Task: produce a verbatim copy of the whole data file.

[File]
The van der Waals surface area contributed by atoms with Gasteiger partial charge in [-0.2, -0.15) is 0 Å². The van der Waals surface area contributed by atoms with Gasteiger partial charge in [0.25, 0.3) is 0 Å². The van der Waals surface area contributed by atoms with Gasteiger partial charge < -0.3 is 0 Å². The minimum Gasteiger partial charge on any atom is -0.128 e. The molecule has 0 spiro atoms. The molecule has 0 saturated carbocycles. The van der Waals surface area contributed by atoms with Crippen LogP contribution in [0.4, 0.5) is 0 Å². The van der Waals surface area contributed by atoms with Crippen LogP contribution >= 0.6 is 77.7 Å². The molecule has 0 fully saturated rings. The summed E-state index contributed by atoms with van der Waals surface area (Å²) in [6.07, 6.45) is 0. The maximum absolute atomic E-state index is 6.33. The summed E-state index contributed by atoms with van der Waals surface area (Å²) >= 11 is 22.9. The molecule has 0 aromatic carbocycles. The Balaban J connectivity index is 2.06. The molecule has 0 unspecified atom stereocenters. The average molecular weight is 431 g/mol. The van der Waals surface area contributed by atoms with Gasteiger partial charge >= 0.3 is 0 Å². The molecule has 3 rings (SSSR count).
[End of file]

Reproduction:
The van der Waals surface area contributed by atoms with Gasteiger partial charge in [-0.2, -0.15) is 0 Å². The van der Waals surface area contributed by atoms with Gasteiger partial charge in [0.25, 0.3) is 0 Å². The van der Waals surface area contributed by atoms with Gasteiger partial charge < -0.3 is 0 Å². The minimum Gasteiger partial charge on any atom is -0.128 e. The molecule has 0 spiro atoms. The molecule has 0 saturated carbocycles. The van der Waals surface area contributed by atoms with Crippen LogP contribution in [0.4, 0.5) is 0 Å². The van der Waals surface area contributed by atoms with Crippen LogP contribution >= 0.6 is 77.7 Å². The molecule has 0 fully saturated rings. The summed E-state index contributed by atoms with van der Waals surface area (Å²) in [6.07, 6.45) is 0. The maximum absolute atomic E-state index is 6.33. The summed E-state index contributed by atoms with van der Waals surface area (Å²) >= 11 is 22.9. The molecule has 0 aromatic carbocycles. The Balaban J connectivity index is 2.06. The molecule has 0 unspecified atom stereocenters. The average molecular weight is 431 g/mol. The van der Waals surface area contributed by atoms with Gasteiger partial charge >= 0.3 is 0 Å². The molecule has 3 rings (SSSR count).